So we went over the meat marinade for the casado last week, and today, we put everything together to actually get to the eating part. I’ll talk about individual sections and then put them all together. Altogether you will need:
your pre-marinaded meat (I used pork and it was DELICIOUS)
your frying oil of choice (I recommend canola)
chicken bouillon or chicken stock
optional: hot pepper
salt and pepper to taste
plantains or green bananas
I had this a different way at every soda I went to. Sometimes the beans tasted like the cook just cracked open a can and warmed the beans over the stove for a minute – fine by me! Other sodas served the beans mashed and refried. This is what worked for me:
I started with dry black beans because 4 cups was like $1(!) at the farmer’s market (I think it made something like 7-8 cups, cooked). The downside to this is that it takes some foresight – you have to know that you want to cook black beans the next day because the beans need to soak overnight. The upside is that it is incredibly much cheaper.
If you start with raw beans, you will need to look through them first to make sure there are no foreign objects – rocks, twigs, etc. Then rinse the beans so that they are clean and put them in a large pot. Leave them in the pot covered with at least 3 inches of water overnight to soak.
After your beans have soaked, put away in the fridge any that you don’t want to use immediately for cooking. I made about 4 cups, which was plenty for me and Kevin and for leftovers (which you want for gallo pinto, I promise!).
In the bottom of the pot you will cook the beans in, sautee half an onion (diced) and 2-3 cloves of garlic (also diced) in a tablespoon of oil. At this step you can also include your desired amount of hot pepper also. I used about an inch of a pepper that was marked “picante” but I didn’t get any noticeable kick, so I’d recommend more. Sautee 1-2 minutes until onion is soft. Add your desired amount of beans from 2-4 cups – if you use more than 4 cups, definitely up the onion and garlic. Stir everything up.
You want the beans to be covered in about a half an inch of their juice, so if there is more than that, you should remove some with a ladle. At this point, if you want to make sure your beans are very flavorful, add the secret ingredient: a bouillon cube. Is this cheating? Maybe, but it sure makes for tasty beans.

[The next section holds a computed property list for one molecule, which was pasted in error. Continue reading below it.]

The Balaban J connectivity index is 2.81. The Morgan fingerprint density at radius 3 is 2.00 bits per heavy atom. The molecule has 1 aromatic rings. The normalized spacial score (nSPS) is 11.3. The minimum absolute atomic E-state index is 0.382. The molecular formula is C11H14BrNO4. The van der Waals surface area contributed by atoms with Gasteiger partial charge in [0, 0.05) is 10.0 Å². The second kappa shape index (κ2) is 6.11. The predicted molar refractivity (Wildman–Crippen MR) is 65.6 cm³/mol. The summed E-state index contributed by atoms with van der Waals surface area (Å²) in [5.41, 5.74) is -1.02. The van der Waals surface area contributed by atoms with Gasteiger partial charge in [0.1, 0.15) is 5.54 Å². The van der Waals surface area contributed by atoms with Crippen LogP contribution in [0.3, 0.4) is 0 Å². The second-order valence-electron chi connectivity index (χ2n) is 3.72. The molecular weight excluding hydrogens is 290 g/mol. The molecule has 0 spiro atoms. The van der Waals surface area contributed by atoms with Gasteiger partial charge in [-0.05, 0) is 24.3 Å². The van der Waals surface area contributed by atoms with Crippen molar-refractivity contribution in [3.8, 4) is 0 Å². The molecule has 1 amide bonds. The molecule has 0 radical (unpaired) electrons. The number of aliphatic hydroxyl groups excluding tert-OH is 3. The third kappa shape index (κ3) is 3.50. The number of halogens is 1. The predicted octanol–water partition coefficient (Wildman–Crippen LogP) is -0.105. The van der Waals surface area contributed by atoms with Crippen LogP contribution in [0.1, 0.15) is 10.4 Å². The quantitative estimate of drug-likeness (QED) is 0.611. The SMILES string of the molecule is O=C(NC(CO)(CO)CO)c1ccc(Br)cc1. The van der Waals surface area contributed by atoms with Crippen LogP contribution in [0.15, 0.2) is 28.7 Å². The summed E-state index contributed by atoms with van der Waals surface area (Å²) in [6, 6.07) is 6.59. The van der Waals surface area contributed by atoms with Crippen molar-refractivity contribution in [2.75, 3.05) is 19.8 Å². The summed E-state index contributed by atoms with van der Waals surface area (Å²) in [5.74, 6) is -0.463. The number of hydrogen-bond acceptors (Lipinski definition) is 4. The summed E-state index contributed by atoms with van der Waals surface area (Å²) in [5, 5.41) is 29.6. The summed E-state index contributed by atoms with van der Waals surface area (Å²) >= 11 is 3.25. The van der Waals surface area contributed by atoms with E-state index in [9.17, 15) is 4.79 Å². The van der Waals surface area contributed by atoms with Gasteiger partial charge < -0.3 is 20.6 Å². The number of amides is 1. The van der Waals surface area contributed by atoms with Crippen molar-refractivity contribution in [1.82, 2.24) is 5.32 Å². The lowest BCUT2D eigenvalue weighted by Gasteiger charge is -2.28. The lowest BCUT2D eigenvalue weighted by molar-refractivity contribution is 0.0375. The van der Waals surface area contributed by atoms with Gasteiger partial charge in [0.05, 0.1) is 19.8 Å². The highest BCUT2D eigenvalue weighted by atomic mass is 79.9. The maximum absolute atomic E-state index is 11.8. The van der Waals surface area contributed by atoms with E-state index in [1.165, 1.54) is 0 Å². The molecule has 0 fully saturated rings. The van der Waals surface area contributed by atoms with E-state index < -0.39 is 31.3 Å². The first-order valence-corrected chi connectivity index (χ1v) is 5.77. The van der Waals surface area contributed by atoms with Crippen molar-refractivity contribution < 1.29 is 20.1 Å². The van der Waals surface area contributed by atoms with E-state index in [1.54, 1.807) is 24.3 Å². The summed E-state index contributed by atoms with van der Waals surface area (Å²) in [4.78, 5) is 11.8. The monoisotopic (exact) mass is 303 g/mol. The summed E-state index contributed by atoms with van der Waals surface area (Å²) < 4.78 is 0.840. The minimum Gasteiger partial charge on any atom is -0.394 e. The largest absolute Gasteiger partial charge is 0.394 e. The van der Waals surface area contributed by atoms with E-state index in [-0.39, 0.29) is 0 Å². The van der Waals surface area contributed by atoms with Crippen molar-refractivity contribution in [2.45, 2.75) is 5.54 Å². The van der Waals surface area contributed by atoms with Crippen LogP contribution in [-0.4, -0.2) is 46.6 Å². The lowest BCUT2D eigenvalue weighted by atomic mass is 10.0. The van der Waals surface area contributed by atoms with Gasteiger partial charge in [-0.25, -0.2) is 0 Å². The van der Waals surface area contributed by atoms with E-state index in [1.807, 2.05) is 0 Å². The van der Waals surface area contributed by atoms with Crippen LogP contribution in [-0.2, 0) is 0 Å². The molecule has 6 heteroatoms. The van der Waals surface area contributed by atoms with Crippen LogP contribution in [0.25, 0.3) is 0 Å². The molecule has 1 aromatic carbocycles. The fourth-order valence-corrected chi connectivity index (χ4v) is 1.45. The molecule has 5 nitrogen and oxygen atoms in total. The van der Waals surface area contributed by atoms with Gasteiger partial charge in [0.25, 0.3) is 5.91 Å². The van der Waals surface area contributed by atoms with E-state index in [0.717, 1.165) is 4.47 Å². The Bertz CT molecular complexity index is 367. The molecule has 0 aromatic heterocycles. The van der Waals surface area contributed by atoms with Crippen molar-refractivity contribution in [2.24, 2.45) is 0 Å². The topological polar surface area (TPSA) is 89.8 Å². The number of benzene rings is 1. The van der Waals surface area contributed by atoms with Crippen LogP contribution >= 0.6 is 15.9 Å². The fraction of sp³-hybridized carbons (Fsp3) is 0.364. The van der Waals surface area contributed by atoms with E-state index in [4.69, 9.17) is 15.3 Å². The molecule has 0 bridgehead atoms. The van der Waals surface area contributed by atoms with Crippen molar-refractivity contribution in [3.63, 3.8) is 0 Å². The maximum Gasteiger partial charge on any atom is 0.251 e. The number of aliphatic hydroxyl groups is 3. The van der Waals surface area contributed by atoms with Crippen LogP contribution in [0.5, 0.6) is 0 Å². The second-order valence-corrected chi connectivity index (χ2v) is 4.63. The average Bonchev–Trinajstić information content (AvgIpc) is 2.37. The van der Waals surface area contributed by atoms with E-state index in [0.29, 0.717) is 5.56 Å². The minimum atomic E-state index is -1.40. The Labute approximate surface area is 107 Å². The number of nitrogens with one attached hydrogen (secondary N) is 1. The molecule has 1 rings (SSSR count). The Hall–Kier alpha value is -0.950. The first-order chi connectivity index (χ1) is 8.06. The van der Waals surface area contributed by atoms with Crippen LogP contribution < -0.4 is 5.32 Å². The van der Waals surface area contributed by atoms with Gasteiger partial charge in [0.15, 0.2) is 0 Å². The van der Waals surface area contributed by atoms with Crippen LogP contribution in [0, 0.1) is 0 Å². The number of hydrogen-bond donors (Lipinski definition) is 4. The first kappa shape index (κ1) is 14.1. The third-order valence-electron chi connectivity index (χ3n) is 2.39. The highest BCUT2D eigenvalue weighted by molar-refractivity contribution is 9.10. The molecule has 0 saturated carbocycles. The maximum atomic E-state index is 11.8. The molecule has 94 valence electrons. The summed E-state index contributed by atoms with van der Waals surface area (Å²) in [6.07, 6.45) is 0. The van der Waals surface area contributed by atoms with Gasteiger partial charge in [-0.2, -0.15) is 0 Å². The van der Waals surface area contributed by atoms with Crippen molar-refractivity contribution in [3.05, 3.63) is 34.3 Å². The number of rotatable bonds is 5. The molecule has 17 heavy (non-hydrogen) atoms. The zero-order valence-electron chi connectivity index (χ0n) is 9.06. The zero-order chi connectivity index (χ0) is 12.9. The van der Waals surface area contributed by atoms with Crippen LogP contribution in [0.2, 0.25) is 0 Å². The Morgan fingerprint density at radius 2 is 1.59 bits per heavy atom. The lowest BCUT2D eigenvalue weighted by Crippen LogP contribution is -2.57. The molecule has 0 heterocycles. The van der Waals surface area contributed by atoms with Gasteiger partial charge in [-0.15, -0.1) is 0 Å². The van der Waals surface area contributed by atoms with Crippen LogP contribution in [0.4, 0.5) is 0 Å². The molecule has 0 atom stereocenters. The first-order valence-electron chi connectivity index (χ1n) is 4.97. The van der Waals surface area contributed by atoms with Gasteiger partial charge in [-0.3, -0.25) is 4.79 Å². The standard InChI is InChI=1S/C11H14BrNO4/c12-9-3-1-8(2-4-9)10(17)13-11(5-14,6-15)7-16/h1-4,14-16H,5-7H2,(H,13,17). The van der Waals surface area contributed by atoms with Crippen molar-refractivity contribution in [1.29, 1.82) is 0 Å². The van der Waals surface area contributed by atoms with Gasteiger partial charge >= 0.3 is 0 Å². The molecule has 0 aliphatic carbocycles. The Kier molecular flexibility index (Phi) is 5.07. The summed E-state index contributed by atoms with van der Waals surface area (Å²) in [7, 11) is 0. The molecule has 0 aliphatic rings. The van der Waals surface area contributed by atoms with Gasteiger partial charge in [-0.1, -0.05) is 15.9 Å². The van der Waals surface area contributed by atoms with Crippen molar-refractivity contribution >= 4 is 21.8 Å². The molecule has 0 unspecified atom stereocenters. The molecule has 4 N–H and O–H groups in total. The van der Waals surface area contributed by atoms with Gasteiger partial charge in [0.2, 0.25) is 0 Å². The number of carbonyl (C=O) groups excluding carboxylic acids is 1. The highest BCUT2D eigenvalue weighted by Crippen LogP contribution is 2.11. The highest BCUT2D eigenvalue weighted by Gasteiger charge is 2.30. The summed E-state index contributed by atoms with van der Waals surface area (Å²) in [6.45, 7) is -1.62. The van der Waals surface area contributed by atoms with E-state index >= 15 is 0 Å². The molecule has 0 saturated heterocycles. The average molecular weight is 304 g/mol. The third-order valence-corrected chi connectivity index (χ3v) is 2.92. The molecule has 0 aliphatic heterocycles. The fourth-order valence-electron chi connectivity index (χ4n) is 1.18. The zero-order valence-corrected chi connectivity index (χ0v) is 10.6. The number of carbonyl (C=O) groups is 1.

Simmer the beans for 50-90 minutes, or until they are soft. Stir the pot up about 5 minutes into the simmer to make sure the bouillon flavor is evenly distributed. Salt and pepper to taste before serving (it shouldn’t need much salt if you used bouillon).
Most of the rice I had in sodas was just regular, steamed, white rice – there are seemingly as many rice makers in Costa Rica as I would imagine there are in Japan. I wanted to give my rice a little pizzazz and save myself some time for my gallo pinto, so this is what I did:
In a medium frying pan on medium heat, add 1 ½ tablespoons of oil and sautee half an onion (chopped) and 2 cloves of garlic (chopped) for a little more than a minute, until the onion is soft.
Add 2-3 cups of chicken broth (or water, if you please) until the rice is covered by at least half an inch of liquid. Cover, turn down the heat, and simmer 15-20 minutes, or until the rice has soaked up all the broth.
Literally anything goes for this category. I just used some sliced red pepper and avocado because it’s what I had lying around. A very common salad would be shredded cabbage and sliced red onion with a light dressing – sometimes as simple as just lime juice, salt and pepper. I put this together while I was waiting on my rice to simmer.
Add about a tablespoon of frying oil to the bottom of your pan and turn the heat up to just above medium – it needs to be hot enough to get a good sear on the meat, but not to burn it while it’s cooking, so adjust depending on your stovetop. To help achieve this goal, I would recommend that your individual “steaks” not be more than about an inch thick (obviously, this is less important for beef, since you don’t necessarily need to make sure it is all the way done all the way through, but be careful with pork or chicken).
While you’re waiting for your oil to heat, do a quick slice on half an onion. It doesn’t need to be diced – you’ll want some nice strips of onion to top off your casado meat. Once you’re done slicing them, toss them in the pan.
Remove individual steaks from the marinade and place them in the pan right on top of your onions – I did three steaks at a time.
Depending on the thickness of your meat and how high your heat is, you will cook the steaks anywhere from 3-5 minutes per side.
Once your meat is finished cooking, you can assemble the casado on a plate. Remember, this is marriage, so don’t be afraid to let the components get all up in each other’s business. Enjoy!
Here at the end, I have one small confession – fried plantains are supposed to be a part of this plate, but I have not mastered them yet. Part of the problem is that plantains are not as readily available here in Uruguay, so I have been experimenting with how to get a close approximation with bananas. A post on this is coming soon, but before that will be the gallo pinto, which I’m sure has you on the edge of your seat, haha. ‘Til then, Pura Vida!